Defendants cite no case law to the contrary. Instead, they invoke Section 5-116 of the Uniform Commercial Code, which reads as follows:
§ 5-116. Choice of Law and Forum
(a) The liability of an issuer, nominated person, or adviser for action or omission is governed by the law of the jurisdiction chosen by an agreement in the form of a record signed or otherwise authenticated by the affected parties in the manner provided in Section 5-104 or by a provision in the person's letter of credit, confirmation, or other undertaking. The jurisdiction whose law is chosen need not bear any relation to the transaction.
(b) Unless subsection (a) applies, the liability of an issuer, nominated person, or adviser for action or omission is governed by the law of the jurisdiction in which the person is located. The person is considered to be located at the address indicated in the person's undertaking. If more than one address is indicated, the person is considered to be located at the address from which the person's undertaking was issued. For the purpose of jurisdiction, choice of law, and recognition of interbranch letters of credit, but not enforcement of a judgment, all branches of a bank are considered separate juridical entities and a bank is considered to be located at the place where its relevant branch is considered to be located under this subsection.
(c) Except as otherwise provided in this subsection, the liability of an issuer, nominated person, or adviser is governed by any rules of custom or practice, such as the Uniform Customs and Practice for Documentary Credits, to which the letter of credit, confirmation, or other undertaking is expressly made subject. If (i) this article would govern the liability of an issuer, nominated person, or adviser under subsection (a) or (b), (ii) the relevant undertaking incorporates rules of custom or practice, and (iii) there is conflict between this article and those rules as applied to that undertaking, those rules govern except to the extent of any conflict with the nonvariable provisions specified in Section 5-103(c).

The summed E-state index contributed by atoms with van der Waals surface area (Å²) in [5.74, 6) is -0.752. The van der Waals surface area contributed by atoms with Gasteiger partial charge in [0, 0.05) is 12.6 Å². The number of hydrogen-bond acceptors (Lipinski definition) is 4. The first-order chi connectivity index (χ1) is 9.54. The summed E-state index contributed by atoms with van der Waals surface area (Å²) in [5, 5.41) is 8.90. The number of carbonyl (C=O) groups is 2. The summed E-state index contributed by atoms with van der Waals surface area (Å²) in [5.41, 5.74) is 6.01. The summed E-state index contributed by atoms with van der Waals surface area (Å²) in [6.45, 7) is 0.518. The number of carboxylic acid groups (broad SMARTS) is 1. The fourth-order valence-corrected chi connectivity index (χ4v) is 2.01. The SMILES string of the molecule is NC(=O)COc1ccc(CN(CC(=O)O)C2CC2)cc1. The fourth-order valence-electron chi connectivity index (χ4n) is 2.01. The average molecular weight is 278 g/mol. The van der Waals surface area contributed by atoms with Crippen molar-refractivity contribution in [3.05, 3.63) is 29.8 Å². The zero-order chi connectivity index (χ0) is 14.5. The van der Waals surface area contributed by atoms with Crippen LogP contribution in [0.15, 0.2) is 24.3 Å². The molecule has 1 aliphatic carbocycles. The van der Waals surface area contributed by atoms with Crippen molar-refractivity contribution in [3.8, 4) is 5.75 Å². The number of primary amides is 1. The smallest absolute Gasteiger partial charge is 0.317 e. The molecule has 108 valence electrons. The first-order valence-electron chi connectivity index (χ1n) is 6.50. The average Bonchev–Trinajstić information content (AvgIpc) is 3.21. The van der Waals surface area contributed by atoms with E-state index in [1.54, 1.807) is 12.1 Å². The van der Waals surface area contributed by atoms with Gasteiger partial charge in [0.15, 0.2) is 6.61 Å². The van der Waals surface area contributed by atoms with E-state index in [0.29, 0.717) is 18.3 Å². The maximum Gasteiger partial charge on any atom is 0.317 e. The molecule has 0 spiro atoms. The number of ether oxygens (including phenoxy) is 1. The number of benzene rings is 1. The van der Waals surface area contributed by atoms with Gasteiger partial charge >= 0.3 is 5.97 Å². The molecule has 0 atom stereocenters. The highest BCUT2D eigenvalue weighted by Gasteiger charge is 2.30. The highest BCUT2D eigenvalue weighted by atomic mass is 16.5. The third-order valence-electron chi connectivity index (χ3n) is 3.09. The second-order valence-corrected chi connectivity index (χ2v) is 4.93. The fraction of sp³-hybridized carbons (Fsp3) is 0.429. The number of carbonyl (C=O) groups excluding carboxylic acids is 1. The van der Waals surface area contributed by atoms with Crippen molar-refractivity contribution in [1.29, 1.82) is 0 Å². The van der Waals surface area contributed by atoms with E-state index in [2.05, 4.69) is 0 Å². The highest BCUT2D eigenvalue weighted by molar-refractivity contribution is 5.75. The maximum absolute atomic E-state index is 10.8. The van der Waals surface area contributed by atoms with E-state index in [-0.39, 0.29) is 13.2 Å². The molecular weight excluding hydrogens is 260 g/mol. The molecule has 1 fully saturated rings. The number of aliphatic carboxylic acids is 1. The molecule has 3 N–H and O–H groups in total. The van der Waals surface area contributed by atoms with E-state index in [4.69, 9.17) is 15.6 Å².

(d) If there is conflict between this article and Article 3, 4, 4A, or 9, this article governs.
(e) The forum for settling disputes arising out of an undertaking within this article may be chosen in the manner and with the binding effect that governing law may be chosen in accordance with subsection (a).
U.C.C. § 5-116 (emphasis added); see V.T.C.A., Bus. & Comm. Code § 5-116 (adopting this UCC provision); 810 ILCS 5/5-116 (same). Defendants interpret the last sentence of subsection